Innovations in upstream technology


Technology drives almost every aspect of the upstream oil and gas industry, from reservoir to point of sale. Securing the energy needs of tomorrow requires constant innovation in the upstream sector, to maximize output from existing fields, find new petroleum resources, and commercialize the world’s large known, unconventional resources. Technological advancements, including those that form integral parts of the fourth industrial revolution, present unprecedented opportunities to the industry for optimizing its upstream operations and realizing previously inconceivable improvements in discovery, recovery, production reliability, and associated economics. Planet imaging, production flow profiling, offshore energy storage solutions, managed pressure drilling, nanotechnology, and electric fracking fleets are just some of a myriad of recent innovations.

The development and eventual integration of such revolutionary technologies, however, faces challenges that need to be overcome through ambitious, focused, and multidisciplinary R&D programs, as well as significant investments.

Innovations in upstream technology - including geosciences, drilling and completions, enhanced recovery, data management, emissions reductions, and business processes - will be discussed at the 23rd World Petroleum Congress taking place in Houston from 5-9 December. Below we look in more depth at the themes that will be addressed.

Maximizing output from existing fields

Mature oil and gas fields are the core assets of oil companies and a leading contributor to the world’s energy supply. To maintain effective development, innovation in Improved Oil Recovery (IOR) and Enhanced Oil Recovery (EOR) technology (e.g. horizontal wells and seismic, chemical EOR technologies and propped fracturing) is of great importance, as is best practice in reservoir management, including during management and facility decommissioning.

Finding new resources

As production from discovered petroleum resources continues to decline naturally, enormous capital is being invested in the hunt for new sources of petroleum supply to meet continued growth in demand, while continuing to transition to a lower carbon future. This hunt increasingly relies on innovative technologies to cost-effectively pursue conventional petroleum resources in new remote basins and ever deeper offshore areas and to unlock the huge latent potential of unconventional resources such as shale oil and gas, tight oil and gas, oil sands and gas hydrates, in an environmentally responsible and socially acceptable way.

The last decade has brought significant discoveries in different exploration areas around the world, and with that the challenge of bringing these online as efficiently as possible. These discoveries have not only impacted global supply and demand, but also the economies of the regions in which they were found. Just a few recent examples include the Santos Basin pre-salt in Brazil, lacrustine shale oil in China, as well as shale in India and Indonesia.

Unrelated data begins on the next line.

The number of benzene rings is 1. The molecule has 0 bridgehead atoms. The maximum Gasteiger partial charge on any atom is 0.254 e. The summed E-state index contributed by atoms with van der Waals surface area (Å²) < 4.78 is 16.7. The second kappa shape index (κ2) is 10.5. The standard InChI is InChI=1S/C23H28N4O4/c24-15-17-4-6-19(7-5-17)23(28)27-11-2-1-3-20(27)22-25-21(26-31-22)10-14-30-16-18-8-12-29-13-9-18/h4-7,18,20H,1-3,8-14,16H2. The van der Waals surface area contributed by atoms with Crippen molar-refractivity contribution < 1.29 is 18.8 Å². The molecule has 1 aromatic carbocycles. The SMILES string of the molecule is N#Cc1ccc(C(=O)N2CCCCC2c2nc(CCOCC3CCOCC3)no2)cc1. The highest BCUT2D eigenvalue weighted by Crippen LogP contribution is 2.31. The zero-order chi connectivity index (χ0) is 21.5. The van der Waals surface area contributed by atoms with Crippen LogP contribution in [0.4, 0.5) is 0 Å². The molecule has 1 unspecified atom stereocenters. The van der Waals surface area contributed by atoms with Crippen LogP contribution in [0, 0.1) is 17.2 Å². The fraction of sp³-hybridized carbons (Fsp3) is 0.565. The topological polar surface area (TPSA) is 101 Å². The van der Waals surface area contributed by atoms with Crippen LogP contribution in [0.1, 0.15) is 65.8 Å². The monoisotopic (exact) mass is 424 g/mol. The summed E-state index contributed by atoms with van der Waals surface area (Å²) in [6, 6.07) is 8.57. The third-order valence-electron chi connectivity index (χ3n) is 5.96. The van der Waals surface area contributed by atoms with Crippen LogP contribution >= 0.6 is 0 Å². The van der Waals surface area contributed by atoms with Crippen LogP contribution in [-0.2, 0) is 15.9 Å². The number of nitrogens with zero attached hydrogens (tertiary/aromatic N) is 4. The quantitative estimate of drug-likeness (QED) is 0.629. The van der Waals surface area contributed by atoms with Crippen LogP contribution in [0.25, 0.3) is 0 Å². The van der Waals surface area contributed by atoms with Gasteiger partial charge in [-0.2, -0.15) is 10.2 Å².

Innovative business models

Innovation on the technological side has provided both the foundation and the incentive for innovation of business process, enabling a more efficient and cost-effective industry. With the drive for sustainability, and in the face of uncertain petroleum prices and fiscal regimes, the industry has focused management of the business on operational efficiency, asset optimization and financial returns, while maintaining an overarching emphasis on safety and environmental performance.

Exploring for and producing oil and gas is a complex task that requires technical expertise, significant financial investment – and a certain willingness to take risks. Therefore, joint ventures have long been common, with companies that are downstream competitors still able to form upstream partnerships. The oil industry is now being affected by structural changes: commodity prices, the rise of shale, digitization, and improved recovery and sustainability. In a complex world, no one can do everything well, and new technologies and solutions are increasingly developed in collaboration with companies inside and outside the energy sector, academia, and governments, collaborating for innovation and competitiveness. Oil and gas value chain mega projects are good example of innovative partnerships, involving a significant number of interfaces between stakeholders with a direct and indirect interest in the delivery and outcomes of the project.

The prestigious 23rd World Petroleum Congress makes its highly anticipated return to the United States for the first time in over 30 years, December 5-9, 2021 at the George R. Brown Convention Center in Houston, Texas. Drawing participation from international ministers, CEOs, academia, and other expert speakers, the Congress will provide a platform to discuss industry trends, innovative solutions and best practices shaping the future of energy. To find out more, and to register, please visit:

Related News ///


Comments ///


{{ error }}
{{ comment.comment.Name }} • {{ comment.timeAgo }}
{{ comment.comment.Text }}